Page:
The viral load setpoint (VLS) is an important predictor of HIV disease progression, but there is a lack of information regarding the VLS and its possible determinants in African populations.
Initially HIV negative adults from three distinct groups (female barworkers, females and males from the general population) were followed for up to four years. The VLS was calculated for 108 seroconverters and associations of the VLS with possible risk factors were analyzed using univariate and multivariate regression.
The median VLS for female barworkers, females and males from the general population were 69,850, 28,600 and 158,000 RNA copies/ml respectively. Significant associations with an elevated viral load were observed for male gender (Risk Ratio (RR)=1.83, 95% confidence interval (95%CI)=1.14–2.93), the expression of harmful HLA I alleles (RR=1.73, 95%CI=1.13–2.66) and multiple infection with different HIV-1 subtypes (RR=1.65, 95%CI =1.03–2.66). Barworkers were considerably more often infected with different HIV-1 subtypes than participants from the general population.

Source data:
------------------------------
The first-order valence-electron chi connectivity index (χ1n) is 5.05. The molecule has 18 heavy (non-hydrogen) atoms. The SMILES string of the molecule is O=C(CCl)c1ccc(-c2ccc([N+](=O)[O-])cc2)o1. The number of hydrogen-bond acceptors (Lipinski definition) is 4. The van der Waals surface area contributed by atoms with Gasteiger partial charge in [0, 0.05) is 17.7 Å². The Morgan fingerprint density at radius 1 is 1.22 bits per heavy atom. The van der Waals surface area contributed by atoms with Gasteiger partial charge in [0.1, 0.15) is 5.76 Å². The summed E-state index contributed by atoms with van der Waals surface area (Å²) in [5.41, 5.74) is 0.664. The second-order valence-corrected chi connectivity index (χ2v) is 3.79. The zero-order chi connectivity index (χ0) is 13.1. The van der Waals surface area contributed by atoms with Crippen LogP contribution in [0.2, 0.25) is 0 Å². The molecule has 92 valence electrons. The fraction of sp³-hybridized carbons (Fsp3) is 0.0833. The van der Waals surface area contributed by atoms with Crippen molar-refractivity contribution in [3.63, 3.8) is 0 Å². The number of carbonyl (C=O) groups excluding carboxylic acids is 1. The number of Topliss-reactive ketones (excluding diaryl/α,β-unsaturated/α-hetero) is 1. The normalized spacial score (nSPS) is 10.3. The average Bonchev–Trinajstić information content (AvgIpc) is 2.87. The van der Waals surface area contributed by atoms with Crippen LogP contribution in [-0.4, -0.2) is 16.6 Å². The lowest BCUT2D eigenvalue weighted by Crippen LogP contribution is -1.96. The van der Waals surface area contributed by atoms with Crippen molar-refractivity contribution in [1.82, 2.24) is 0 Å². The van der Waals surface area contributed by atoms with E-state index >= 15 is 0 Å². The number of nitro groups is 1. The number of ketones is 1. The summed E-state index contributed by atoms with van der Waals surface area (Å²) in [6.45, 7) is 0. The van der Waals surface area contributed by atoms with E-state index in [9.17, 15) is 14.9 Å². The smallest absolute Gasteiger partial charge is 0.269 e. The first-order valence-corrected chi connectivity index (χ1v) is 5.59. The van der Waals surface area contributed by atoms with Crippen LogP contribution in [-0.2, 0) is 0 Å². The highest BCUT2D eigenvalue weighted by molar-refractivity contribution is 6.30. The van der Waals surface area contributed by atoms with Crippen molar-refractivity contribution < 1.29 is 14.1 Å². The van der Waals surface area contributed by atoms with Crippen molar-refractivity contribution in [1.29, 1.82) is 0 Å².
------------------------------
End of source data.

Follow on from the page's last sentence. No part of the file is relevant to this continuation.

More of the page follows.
Our study confirms that gender and the expression of different HLA class I alleles are important determinants of the viremia at VLS and it also corroborates an earlier finding that multiple infection with different HIV-1 subtypes is associated with a higher VLS.